The kingdom of heaven, Jesus says, is like this.  There’s also a subtle change in the word used for the landowner that’s not reflected in our English translation.  In Matthew’s Greek text, vv. 1 and 11 use the word oikodespote, a head of household.  In the other places where our English text has “landowner,” Matthew’s Greek has simply “he”—except in v. 8, where, speaking to his steward or foreman, he is called kurios, “lord.”  Subtly, then, we’re being told that this is the Lord’s way of operating, or managing a “vineyard” called the kingdom of heaven.

What is that way, that way that turns things upside down?  Compassion for the needy—whether they’re needy in purely material terms (food, shelter, education, health care, personal safety) or needy in terms of grace, forgiveness, salvation.

Note too that the Lord goes personally to look for these needy men; he doesn’t send his steward.  Jesus looks for his people personally; he goes out looking for them, like the shepherd who loses one sheep (Matt 18:12-14); he doesn’t wait for them to come to him, doesn’t dismiss them, saying, “Too bad, but I have all the laborers I need.”  In another parable of the kingdom of heaven, a king sends his servants out far and wide to fill his banquet hall for his son’s wedding; he’s not satisfied till there’s no room left (Matt 22:1-10).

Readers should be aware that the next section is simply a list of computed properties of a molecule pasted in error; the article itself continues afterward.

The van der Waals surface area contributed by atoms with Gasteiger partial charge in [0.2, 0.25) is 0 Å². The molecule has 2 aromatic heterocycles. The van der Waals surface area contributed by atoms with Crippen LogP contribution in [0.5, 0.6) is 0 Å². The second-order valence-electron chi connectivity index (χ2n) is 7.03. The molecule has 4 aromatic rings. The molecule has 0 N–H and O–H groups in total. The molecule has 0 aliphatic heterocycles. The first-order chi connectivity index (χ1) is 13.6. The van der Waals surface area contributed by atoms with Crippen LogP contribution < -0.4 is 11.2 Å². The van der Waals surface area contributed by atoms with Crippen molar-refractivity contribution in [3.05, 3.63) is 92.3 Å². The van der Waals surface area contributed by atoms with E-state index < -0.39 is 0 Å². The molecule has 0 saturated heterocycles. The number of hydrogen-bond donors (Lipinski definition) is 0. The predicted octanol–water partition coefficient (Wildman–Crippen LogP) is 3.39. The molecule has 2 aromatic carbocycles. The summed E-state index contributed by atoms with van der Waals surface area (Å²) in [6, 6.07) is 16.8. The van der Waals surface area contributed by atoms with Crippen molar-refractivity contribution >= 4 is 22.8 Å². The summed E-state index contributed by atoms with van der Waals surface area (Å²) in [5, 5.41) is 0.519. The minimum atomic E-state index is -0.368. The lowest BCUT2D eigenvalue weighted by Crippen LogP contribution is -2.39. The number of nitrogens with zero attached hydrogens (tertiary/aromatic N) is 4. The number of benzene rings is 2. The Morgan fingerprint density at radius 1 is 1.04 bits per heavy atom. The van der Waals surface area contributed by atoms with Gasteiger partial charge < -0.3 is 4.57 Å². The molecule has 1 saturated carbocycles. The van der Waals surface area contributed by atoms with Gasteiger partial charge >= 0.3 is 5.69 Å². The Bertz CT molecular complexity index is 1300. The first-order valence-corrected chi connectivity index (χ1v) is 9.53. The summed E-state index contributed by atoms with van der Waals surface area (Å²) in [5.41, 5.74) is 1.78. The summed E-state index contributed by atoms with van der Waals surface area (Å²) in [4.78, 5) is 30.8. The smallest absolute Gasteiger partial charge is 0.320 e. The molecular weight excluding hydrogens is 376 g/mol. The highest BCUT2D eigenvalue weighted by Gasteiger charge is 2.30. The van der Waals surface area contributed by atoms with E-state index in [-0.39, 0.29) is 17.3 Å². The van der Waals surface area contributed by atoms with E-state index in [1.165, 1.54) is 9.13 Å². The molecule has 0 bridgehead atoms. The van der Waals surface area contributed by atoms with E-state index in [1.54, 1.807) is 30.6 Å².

What do the laborers do to deserve such compassion?  Just show up; just answer the landowner’s invitation.  So we do need to do something to attain that reward we call the kingdom of heaven:  we have to say “yes” to Jesus, rather than telling him we don’t need him, like the rich young man who walked away from Jesus; we have to go where he wishes with our lives:  “You too go into my vineyard.”  But he’ll be generous with us far beyond our expectations or desserts.

What about the workers who “bore the day’s burden and the heat” and got only one denarius (20:12)?  For Matthew toward the end of the 1st century, perhaps they represent the Jewish people, who followed God and kept the Law for so long, and then saw the Gentiles, too, being invited suddenly to be saved by Christ’s grace and freely invited into the kingdom of heaven.  In our time, there are still people who look down on others and don’t think they’re worthy of God’s attention and mercy.

But the last shall be first.  Everyone’s welcome in God’s kingdom.  Just say “yes.”